Using Sugar Beet As Horse Feed: Gastric Ulcers

The main advice for managing horses with gastric ulcers is to reduce the amount of non-structural carbohydrate (starch + sugar) in the ration and feed more fibre. Using sugar beet that is free from molasses as a horse feed is one way of achieving this especially for horses that are working or struggling to maintain condition. This is because sugar beet for horses has a number of positive features, including the following:

  • It is a very digestible source of fibre
  • It has a calorie or energy level comparable to oats, but without the high starch content
  • Sugar beet without molasses typically contains 5% sugar as fed which is lower than hay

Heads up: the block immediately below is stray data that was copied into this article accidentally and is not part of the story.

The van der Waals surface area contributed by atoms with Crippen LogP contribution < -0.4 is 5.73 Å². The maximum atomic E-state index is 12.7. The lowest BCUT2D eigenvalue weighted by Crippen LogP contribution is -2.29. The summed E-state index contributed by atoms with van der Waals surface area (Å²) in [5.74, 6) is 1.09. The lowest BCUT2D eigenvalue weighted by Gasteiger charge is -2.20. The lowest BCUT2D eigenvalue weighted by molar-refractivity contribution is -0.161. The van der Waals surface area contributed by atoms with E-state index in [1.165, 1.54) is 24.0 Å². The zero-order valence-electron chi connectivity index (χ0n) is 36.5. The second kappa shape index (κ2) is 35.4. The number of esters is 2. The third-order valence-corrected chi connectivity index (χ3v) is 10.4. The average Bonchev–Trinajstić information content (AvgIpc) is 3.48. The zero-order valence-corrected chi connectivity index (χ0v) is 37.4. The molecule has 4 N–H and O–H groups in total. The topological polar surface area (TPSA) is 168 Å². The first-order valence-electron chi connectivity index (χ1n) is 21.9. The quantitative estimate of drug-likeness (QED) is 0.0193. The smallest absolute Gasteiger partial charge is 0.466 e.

The reason for this minimal sugar content is because the sugar has been extracted from the sugar beet for use in human nutrition and the sugar beet pulp that is left for use in horse and animal feed is the fibrous residue which is very low in sugar.

Sugar beet, like alfalfa, contains higher levels of calcium compared to other forages. Studies that have found a reduction in the incidence and severity of ulcers in horses fed a ration that includes alfalfa, have partly attributed this to the high levels of calcium and protein that alfalfa contains. These nutrients can then act as a buffer. 

As sugar beet also contains higher levels of calcium compared to other fibre sources it may also provide some additional buffering benefits. An early study of ruminant feedstuffs in the laboratory found beet pulp had a higher acid-buffering capacity. 

Dengie Alfa-Beet combines alfalfa and unmolassed sugar beet. We recommend a 2 hour cold soak or a 15 minute hot soak time. Alfa-Beet is an ideal sugar beet horse feed and is perfect for adding to the ration of working horses or those that need to gain weight and is also useful for tempting fussy feeders.